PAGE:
WATCH LIVE, ONLINE, HERE

The rampaging Reds are coming off a 4-3 win that ended Manchester City’s unbeaten Premier League season, and will hope to avoid a let down against desperate Swans.

The Welsh hosts are six points adrift in the race for Premier League safety, and look set for a 5-4-1 with Jordan Ayew the only forward. Wilfried Bony and Oliver McBurnie are on the bench along with attack-minded Luciano Narsingh.

LINEUPS

Swansea City: Fabianski, Naughton, Van der Hoorn, Fernandez, Mawson, Olsson, Ki, Fer, Clucas, Dyer, Ayew. Subs: Nordfeldt, Bartley, Roque Mesa, Carroll, Narsingh, McBurnie, Bony.

Liverpool: Karius, Gomez, Matip, Van Dijk, Robertson, Can, Wijnaldum, Salah, Oxlade-Chamberlain, Mane, Firmino. Subs: Mignolet, Milner, Klavan, Lallana, Ings, Solanke, Alexander-Arnold.

Kevin De Bruyne commits to Man City through 2022-23

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Kevin De Bruyne is one of the best players in the world, and he’s committing his prime to the club which has taken him to the next level.

[ MORE: How will Arsenal, Man Utd line up? ]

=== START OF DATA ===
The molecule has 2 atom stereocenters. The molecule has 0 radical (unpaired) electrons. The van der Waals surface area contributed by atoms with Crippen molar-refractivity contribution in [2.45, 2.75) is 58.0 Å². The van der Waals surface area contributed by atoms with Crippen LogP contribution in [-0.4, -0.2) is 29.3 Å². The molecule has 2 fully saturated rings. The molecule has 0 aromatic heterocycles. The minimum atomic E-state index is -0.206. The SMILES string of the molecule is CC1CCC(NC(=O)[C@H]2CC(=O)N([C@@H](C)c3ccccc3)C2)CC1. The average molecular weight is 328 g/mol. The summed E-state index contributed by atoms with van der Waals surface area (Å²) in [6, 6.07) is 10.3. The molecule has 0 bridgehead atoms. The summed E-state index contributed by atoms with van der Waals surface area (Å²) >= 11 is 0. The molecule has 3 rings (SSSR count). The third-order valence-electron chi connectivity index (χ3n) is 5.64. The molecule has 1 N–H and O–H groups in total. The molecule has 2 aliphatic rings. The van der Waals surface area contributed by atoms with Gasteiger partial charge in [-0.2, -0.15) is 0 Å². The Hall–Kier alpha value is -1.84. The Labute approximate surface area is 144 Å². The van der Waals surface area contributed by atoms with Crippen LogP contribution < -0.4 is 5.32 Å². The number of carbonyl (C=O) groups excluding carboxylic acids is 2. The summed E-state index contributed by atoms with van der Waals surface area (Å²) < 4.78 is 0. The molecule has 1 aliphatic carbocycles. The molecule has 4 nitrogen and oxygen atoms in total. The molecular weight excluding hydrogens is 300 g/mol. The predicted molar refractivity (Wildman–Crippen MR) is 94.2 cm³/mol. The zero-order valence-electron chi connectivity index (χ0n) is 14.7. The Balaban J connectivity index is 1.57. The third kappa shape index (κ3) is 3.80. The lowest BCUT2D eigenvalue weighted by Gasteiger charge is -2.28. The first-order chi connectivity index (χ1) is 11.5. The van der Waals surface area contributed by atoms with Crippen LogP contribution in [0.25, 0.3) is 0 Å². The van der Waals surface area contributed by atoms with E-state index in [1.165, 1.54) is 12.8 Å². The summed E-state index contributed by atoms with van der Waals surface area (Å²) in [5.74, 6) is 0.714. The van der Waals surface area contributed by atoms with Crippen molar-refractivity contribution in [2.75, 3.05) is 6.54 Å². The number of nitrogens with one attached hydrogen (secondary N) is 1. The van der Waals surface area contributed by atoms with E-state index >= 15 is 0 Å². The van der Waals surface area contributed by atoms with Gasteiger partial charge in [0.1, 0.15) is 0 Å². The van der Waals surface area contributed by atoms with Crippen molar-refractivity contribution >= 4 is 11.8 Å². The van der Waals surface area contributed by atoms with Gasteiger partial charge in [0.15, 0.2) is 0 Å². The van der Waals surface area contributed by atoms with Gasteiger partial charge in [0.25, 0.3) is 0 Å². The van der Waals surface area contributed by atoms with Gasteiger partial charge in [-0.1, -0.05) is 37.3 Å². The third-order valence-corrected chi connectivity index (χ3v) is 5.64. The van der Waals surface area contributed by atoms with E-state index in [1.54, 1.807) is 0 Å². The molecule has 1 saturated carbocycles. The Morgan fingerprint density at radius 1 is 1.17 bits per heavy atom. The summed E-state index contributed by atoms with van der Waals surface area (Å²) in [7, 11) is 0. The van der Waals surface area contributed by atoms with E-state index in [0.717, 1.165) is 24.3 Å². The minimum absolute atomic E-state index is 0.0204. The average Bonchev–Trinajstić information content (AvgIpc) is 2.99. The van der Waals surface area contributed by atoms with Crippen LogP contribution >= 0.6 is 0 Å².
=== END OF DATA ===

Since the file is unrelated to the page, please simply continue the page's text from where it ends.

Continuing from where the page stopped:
Manchester City announced a new deal for the Belgian wizard, keeping him at the Etihad Stadium through 2023.

De Bruyne, 26, has posted 31 goals and 38 assists for Pep Guardiola‘s men since returning to England from the Bundesliga, and appreciates being given a lot more money. From ManCity.com:

“As I’ve said previously, my intention has always been to stay here at City, where I’ve felt at home from day one. Not only are we winning – we are playing great football. It’s a pleasure to be a part of and I’m really excited about what we can achieve in the coming years.”

De Bruyne is in the discussion for a Ballon d’Or finalist spot this year, along with Lionel Messi, Neymar, Gareth Bale, Harry Kane, and others (Hot take: This does seem to be year Ronaldo possibly knocked off, barring a remarkable run in the Champions League or World Cup).

After the swap: Alexis, Mkhi-infused XIs for Man Utd, Arsenal